Like a lot of brands they wanted to grow.
And like a lot of brands that meant focusing more online. Which was a shame because their website had become a confusing mess.
There was no clear positioning, no creativity, no clarity. Not even a story. There was no reason for anyone to give this brand the time of day. Let alone any credit card details.
Because this brand couldn’t afford to hire writers in-house, they tried some people from the office. Leaving something as critical as the website to unprofessional writers was asking for trouble. It ended in disaster. (Kerry in accounts still won’t talk to Shelly.)
Then they hired some good looking writers from their public relations firm. But the new homepage read like a press release. All fluff and air kisses.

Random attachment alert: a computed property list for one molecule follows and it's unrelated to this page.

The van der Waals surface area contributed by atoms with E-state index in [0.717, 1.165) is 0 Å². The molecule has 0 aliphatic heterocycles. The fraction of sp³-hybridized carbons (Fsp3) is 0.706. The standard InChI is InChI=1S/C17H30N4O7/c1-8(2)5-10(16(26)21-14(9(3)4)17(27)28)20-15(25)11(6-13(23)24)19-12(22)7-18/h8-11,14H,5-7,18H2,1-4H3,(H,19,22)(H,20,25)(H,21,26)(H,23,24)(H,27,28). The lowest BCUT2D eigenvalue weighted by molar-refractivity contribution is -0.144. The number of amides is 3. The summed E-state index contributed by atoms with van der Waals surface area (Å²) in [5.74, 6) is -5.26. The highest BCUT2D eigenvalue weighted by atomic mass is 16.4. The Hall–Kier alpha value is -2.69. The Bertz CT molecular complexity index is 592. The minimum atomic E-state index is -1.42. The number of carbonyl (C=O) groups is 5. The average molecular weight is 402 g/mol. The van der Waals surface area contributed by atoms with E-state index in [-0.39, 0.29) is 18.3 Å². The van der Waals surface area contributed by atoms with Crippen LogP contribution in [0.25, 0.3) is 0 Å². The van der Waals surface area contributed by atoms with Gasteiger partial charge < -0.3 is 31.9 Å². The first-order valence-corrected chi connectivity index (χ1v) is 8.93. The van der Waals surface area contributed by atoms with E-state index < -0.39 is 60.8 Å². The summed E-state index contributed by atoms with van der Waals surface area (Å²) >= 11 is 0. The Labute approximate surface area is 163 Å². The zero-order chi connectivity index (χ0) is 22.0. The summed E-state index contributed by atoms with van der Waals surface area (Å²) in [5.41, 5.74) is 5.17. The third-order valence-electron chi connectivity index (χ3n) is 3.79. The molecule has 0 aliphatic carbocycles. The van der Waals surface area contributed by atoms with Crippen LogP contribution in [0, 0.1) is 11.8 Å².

Next they hired some brash young freelance copywriters. But the writing was loud and bombastic, full of innuendo and wordplay. And ended up alienating way too many people.
It was hair-yankingly frustrating. Aside from scream therapy, the brand didn’t know where to turn.
That’s when I reached out with a few ideas on how to write a more creative, more effective website that could help the brand grow. Starting with the homepage.
They were little gun shy. But impressed by my clients that included ABC, Foxtel, SBS, Orica, Porsche, Nike and Qantas. And intrigued by the fee-back guarantee.
I quickly distilled what their website could be by concentrating on what made the brand special.
Not tactics or technology, not platforms or social media. But the brand’s unique perspective and point of difference. With creative ideas and themes best expressed through words and language, syntax and story.
No more countless hours agonising over language, no more time-wasting meetings, no more worries and stress.
After the new mockup and copy were approved, the new pages were easily updated in under an hour.
Suddenly the website was more effective than ever.
And the brand grew happily ever after.